Maui’s southwestern shores are home to many extraordinary beaches, including Makena Beach, also known as ‘Big Beach’ and considered one of the island’s best. This is one of the largest beaches on Maui, with 1.5 miles (2,4 km) of golden sand stretching as wide as 100 feet 530 m) in places. Visitors can swim or snorkel in the pristine water, picnic in the shade or simply sunbathe on the seemingly endless expanse of sand. Nestled between two black lava outcroppings, Makena offers protection from the trade winds and provides great views of the islands of Molokini and Kahoolawe. Restrooms and picnic facilities are available, and a handful of food vendors operate out of trucks both inside and just outside the park. Big Beach is located south of Wailea near the Makena Beach and Golf Resort and provides a secluded alternative to more crowded beaches in Kaanapali and Lahaina.


Just as Hawaii’s idyllic weather welcomes tourists from around the world, the warm and shallow waters surrounding the Hawaiian Islands are a favorite destination for kohola, or humpback whales. Scientists estimate that two-thirds of the entire North Pacific humpback whale population return to Hawaii to breed, calve and nurse their young. They race more than 3000 (5000 km) miles from the Gulf of Alaska to Hawaii, then stay for a lengthy vacation, frolicking just off Hawaii’s shores and delighting spectators from December through May. Whales have great cultural significance for Native Hawaiians as they play a large role in Hawaiian legend and appear in ancient petroglyphs on several islands. Although humpback whales can be seen from all of the Hawaiian Islands, the shallow Auau Channel between Maui, Molokai and Lanai is one of the best whale-watching destinations in the world.


Towering over the island of Maui and visible from just about any point, Haleakala Crater is a force of nature in every sense. At 10023 ft (3 km) above sea level, this dormant volcano is the stage for a breathtaking range of landscapes and skyscapes. Haleakala means ‘house of the sun’ in Hawaiian, and legend goes that the demigod Maui lassoed the sun from its journey across the sky as he stood on the volcano’s summit, slowing its descent to make the day last longer. Many visitors wake up early to drive to the Haleakala Visitor Center, the best spot to watch what may be the most spectacular sunrise on earth. As the sun peeks over the horizon, an ever-changing swirl of color and light dance across the vast sea of clouds—a sight described by Mark Twain as ‘the most sublime spectacle I have ever witnessed’. Perhaps just as impressive are Haleakala’s sunsets and the bright, starry skies revealed at night.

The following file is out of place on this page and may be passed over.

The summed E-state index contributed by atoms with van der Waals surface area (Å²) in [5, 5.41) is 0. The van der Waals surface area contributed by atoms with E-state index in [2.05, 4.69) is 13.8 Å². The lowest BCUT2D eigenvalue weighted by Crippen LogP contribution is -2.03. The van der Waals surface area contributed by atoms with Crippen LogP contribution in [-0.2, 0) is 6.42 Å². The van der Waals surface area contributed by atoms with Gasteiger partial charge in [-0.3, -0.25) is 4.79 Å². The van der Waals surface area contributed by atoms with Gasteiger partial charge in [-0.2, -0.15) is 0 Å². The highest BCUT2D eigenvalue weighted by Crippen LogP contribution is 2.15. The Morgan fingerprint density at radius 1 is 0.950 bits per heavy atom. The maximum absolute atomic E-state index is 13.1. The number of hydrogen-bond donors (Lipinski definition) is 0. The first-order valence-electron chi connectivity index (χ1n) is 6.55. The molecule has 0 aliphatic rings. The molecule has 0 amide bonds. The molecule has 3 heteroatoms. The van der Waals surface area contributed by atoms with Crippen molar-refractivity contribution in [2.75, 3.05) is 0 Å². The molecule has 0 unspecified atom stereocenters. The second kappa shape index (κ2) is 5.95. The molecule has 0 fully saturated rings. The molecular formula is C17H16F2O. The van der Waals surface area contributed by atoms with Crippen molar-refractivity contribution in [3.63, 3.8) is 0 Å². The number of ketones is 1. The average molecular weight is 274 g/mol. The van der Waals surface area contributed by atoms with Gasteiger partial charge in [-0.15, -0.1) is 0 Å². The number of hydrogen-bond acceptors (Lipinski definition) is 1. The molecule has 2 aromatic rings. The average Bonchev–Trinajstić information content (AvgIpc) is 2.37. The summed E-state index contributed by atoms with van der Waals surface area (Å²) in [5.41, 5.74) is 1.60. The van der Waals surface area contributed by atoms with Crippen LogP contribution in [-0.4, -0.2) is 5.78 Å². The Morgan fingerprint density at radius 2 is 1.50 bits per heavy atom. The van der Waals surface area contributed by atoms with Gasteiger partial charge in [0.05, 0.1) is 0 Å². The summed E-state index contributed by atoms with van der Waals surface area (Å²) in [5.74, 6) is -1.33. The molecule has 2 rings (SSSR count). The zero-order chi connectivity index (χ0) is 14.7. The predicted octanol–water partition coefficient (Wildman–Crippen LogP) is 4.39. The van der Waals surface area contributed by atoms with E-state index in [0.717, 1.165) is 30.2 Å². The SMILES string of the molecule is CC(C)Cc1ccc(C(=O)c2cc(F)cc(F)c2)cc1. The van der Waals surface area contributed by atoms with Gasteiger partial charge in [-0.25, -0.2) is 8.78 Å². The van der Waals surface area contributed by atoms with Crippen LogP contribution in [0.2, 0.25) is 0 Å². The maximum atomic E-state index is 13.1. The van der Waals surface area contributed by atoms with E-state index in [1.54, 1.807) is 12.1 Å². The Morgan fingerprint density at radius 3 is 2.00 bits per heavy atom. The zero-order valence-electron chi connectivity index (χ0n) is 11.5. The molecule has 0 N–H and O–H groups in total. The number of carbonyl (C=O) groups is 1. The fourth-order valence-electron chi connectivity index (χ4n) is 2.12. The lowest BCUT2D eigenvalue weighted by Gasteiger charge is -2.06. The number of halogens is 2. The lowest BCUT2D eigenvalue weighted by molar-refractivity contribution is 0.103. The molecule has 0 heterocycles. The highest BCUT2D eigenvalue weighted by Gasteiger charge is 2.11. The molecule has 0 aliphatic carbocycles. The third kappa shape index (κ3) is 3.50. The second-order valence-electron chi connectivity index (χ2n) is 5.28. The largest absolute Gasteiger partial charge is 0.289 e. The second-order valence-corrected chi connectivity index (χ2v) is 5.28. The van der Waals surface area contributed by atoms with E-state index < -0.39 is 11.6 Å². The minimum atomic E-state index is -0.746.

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1 Comment

  1. This is a good list. I was surprised by the poll as watching whales is such a singular joyful experience. Perhaps people think of getting on a boat to “whale watch” when on the west side of the island you can sit on your lanai for breakfast lunch and dinner and watch the whale show! Perhaps your next trip will include Napili: one of the old resorts and beloved bay excellent for swimming and relaxing. Thank you for your quality site.